On Sunday 20 June he was in Baghdad negotiating with Al Sadr to end the Madhi Army rubbish, negotiating into the night about the handover of Saddam Hussein into Iraqi custody and announcing the possibility of marshall law. And giving a phone interview to The Telegraph. In the zone of Baghdad, therefore in the zone of Al-Aramiyah security centre.
Thursday 17 June was the bad army recruitment bombing in Baghdad that killed 35 Iraqis with the second bombing north of the city that killed another 10. Allawi was at the scene of the first bombing with the Interior Minister and Paul Wolfowitz was in town at the same time. You would think that, as an Iraqi policeman - part of Iraq's security apparatus -that would be a day you would remember. You would also think it is the sort of disgraceful event that might make the man in charge of the country shoot some criminals in the head, either on the same day or some time in the following three or four days.
Hmmm. That rather trite observation has gotten me precisely nowhere.
Moving on.
Friday 18 June Paul Wolfowitz is still in town. Presumably Allawi spends some time with him. Can't find much online about this day except that the Fallujah bombing to get Zarqawi happened. The news online is therefore mostly ab out that incident and not following Allawi around. But Friday is super Muslim prayer day, right? So, the policemen would have to remember if it was a prayer day because, as McGeogh pointed out, religion guides memory. Right?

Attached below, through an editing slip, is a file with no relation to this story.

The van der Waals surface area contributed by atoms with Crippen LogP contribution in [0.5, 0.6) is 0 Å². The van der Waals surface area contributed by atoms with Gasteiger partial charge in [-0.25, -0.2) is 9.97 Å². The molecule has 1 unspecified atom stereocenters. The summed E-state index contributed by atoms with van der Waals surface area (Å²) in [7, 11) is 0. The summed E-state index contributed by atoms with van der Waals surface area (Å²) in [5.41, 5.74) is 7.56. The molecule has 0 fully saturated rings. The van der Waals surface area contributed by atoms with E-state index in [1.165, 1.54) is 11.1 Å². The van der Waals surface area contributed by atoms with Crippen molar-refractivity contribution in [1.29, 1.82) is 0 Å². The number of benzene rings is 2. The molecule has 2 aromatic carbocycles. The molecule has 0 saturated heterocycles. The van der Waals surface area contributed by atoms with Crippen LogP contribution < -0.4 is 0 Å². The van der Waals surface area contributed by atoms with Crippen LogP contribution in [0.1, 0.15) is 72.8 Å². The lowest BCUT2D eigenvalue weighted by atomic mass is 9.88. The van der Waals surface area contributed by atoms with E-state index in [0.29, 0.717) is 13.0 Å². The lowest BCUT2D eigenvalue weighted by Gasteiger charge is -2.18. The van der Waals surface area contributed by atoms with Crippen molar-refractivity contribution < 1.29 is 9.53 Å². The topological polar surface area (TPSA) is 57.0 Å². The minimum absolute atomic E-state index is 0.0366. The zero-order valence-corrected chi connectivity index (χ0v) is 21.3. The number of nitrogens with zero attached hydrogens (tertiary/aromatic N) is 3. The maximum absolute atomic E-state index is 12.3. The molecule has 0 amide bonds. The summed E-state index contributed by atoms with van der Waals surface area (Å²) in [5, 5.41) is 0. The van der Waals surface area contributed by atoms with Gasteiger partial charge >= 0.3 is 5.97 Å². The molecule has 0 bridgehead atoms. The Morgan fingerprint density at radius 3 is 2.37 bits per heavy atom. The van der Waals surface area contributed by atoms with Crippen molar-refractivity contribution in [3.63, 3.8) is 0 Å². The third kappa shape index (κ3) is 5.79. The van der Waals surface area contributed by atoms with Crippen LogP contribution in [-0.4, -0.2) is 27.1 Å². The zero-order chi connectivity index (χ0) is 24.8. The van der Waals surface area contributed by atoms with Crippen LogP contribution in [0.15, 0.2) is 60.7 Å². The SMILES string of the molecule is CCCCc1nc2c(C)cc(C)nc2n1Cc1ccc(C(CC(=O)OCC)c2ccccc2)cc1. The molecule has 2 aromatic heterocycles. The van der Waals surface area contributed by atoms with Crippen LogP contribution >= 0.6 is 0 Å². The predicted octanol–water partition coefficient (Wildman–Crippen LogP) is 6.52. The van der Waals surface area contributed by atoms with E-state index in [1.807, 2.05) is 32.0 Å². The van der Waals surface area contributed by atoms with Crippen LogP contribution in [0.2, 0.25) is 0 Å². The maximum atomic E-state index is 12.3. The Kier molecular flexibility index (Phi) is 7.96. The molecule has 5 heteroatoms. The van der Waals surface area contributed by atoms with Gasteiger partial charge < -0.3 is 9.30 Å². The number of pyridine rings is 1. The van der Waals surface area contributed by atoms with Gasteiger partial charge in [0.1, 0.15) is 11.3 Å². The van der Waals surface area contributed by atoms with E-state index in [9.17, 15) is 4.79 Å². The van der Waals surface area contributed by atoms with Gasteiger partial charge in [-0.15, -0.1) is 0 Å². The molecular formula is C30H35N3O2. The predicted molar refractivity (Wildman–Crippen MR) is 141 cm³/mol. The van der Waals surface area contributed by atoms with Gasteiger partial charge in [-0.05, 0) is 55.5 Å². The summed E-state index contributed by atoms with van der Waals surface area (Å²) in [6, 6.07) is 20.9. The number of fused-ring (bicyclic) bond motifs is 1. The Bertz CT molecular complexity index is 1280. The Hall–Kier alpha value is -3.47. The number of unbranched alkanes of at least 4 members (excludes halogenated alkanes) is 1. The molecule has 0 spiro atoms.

How about Monday 21 June? Plenty going on involving disgusting acts of violence by the Brave Iraqi Resistance. But nothing concrete about Allawi's movements. That is, nothing that I have found on a superfast search.
My point? McGeogh should have done this linky legwork before going to press. He has published really explosive claims and he has not got enough to back them up. He published with so little supporting information for his claims that he does not have a lay down misere hand. Now he has fled the country so he cannot finish his story properly. He has fled because, he says, he is afraid for his life. This is now all about Paul and not about Allawi - Paul's halfway work has been done.
I think the timeline shows that something could have happened around 19 and 20 June. It is not like Allawi was in London for a week, you know?
Whatever. We'll be hearing more, and more and more from McGeogh.  

:: WB 1:49 am [link+] ::